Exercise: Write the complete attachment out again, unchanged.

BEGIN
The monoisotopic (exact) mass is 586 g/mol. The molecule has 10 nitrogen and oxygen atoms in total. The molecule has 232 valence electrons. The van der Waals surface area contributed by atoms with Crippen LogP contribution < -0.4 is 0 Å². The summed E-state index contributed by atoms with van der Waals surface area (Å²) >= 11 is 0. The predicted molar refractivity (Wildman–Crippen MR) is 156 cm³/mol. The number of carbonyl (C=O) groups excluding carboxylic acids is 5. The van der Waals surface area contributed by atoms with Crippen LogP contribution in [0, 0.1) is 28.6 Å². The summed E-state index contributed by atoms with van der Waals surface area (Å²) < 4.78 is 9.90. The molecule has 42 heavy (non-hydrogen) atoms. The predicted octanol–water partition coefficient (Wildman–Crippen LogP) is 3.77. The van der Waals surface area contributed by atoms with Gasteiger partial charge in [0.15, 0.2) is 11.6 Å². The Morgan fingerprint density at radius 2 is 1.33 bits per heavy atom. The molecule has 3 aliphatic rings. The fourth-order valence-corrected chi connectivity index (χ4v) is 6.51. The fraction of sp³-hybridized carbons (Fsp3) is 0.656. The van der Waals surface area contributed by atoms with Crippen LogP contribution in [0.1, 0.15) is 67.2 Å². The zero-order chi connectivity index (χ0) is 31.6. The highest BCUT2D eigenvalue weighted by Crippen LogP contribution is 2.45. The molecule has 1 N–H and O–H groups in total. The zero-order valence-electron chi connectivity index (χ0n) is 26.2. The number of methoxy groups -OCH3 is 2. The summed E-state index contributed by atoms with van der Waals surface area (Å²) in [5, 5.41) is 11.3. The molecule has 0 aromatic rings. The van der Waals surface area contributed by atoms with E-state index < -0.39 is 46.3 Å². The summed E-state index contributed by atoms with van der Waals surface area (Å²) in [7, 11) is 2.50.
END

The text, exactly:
The monoisotopic (exact) mass is 586 g/mol. The molecule has 10 nitrogen and oxygen atoms in total. The molecule has 232 valence electrons. The van der Waals surface area contributed by atoms with Crippen LogP contribution < -0.4 is 0 Å². The summed E-state index contributed by atoms with van der Waals surface area (Å²) >= 11 is 0. The predicted molar refractivity (Wildman–Crippen MR) is 156 cm³/mol. The number of carbonyl (C=O) groups excluding carboxylic acids is 5. The van der Waals surface area contributed by atoms with Crippen LogP contribution in [0, 0.1) is 28.6 Å². The summed E-state index contributed by atoms with van der Waals surface area (Å²) < 4.78 is 9.90. The molecule has 42 heavy (non-hydrogen) atoms. The predicted octanol–water partition coefficient (Wildman–Crippen LogP) is 3.77. The van der Waals surface area contributed by atoms with Gasteiger partial charge in [0.15, 0.2) is 11.6 Å². The Morgan fingerprint density at radius 2 is 1.33 bits per heavy atom. The molecule has 3 aliphatic rings. The fourth-order valence-corrected chi connectivity index (χ4v) is 6.51. The fraction of sp³-hybridized carbons (Fsp3) is 0.656. The van der Waals surface area contributed by atoms with Crippen LogP contribution in [0.1, 0.15) is 67.2 Å². The zero-order chi connectivity index (χ0) is 31.6. The highest BCUT2D eigenvalue weighted by Crippen LogP contribution is 2.45. The molecule has 1 N–H and O–H groups in total. The zero-order valence-electron chi connectivity index (χ0n) is 26.2. The number of methoxy groups -OCH3 is 2. The summed E-state index contributed by atoms with van der Waals surface area (Å²) in [5, 5.41) is 11.3. The molecule has 0 aromatic rings. The van der Waals surface area contributed by atoms with E-state index < -0.39 is 46.3 Å². The summed E-state index contributed by atoms with van der Waals surface area (Å²) in [7, 11) is 2.50.